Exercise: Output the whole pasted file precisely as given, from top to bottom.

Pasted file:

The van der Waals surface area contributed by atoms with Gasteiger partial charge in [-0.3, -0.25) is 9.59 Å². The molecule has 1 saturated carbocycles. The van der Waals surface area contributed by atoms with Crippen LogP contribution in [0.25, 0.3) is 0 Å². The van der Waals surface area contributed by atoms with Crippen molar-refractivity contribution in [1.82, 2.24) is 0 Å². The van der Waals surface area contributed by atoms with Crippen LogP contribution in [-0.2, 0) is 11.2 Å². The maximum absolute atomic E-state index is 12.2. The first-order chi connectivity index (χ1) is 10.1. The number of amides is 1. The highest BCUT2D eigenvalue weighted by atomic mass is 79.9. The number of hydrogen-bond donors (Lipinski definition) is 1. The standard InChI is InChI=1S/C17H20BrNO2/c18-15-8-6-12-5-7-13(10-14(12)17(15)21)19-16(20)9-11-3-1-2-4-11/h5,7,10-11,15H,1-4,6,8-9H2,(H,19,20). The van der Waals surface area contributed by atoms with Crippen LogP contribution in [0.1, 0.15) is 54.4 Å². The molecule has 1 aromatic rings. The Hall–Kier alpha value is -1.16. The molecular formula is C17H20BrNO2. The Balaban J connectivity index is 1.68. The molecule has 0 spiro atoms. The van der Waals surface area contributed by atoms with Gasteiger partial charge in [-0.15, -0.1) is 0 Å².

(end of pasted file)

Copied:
The van der Waals surface area contributed by atoms with Gasteiger partial charge in [-0.3, -0.25) is 9.59 Å². The molecule has 1 saturated carbocycles. The van der Waals surface area contributed by atoms with Crippen LogP contribution in [0.25, 0.3) is 0 Å². The van der Waals surface area contributed by atoms with Crippen molar-refractivity contribution in [1.82, 2.24) is 0 Å². The van der Waals surface area contributed by atoms with Crippen LogP contribution in [-0.2, 0) is 11.2 Å². The maximum absolute atomic E-state index is 12.2. The first-order chi connectivity index (χ1) is 10.1. The number of amides is 1. The highest BCUT2D eigenvalue weighted by atomic mass is 79.9. The number of hydrogen-bond donors (Lipinski definition) is 1. The standard InChI is InChI=1S/C17H20BrNO2/c18-15-8-6-12-5-7-13(10-14(12)17(15)21)19-16(20)9-11-3-1-2-4-11/h5,7,10-11,15H,1-4,6,8-9H2,(H,19,20). The van der Waals surface area contributed by atoms with Crippen LogP contribution in [0.1, 0.15) is 54.4 Å². The molecule has 1 aromatic rings. The Hall–Kier alpha value is -1.16. The molecular formula is C17H20BrNO2. The Balaban J connectivity index is 1.68. The molecule has 0 spiro atoms. The van der Waals surface area contributed by atoms with Gasteiger partial charge in [-0.15, -0.1) is 0 Å².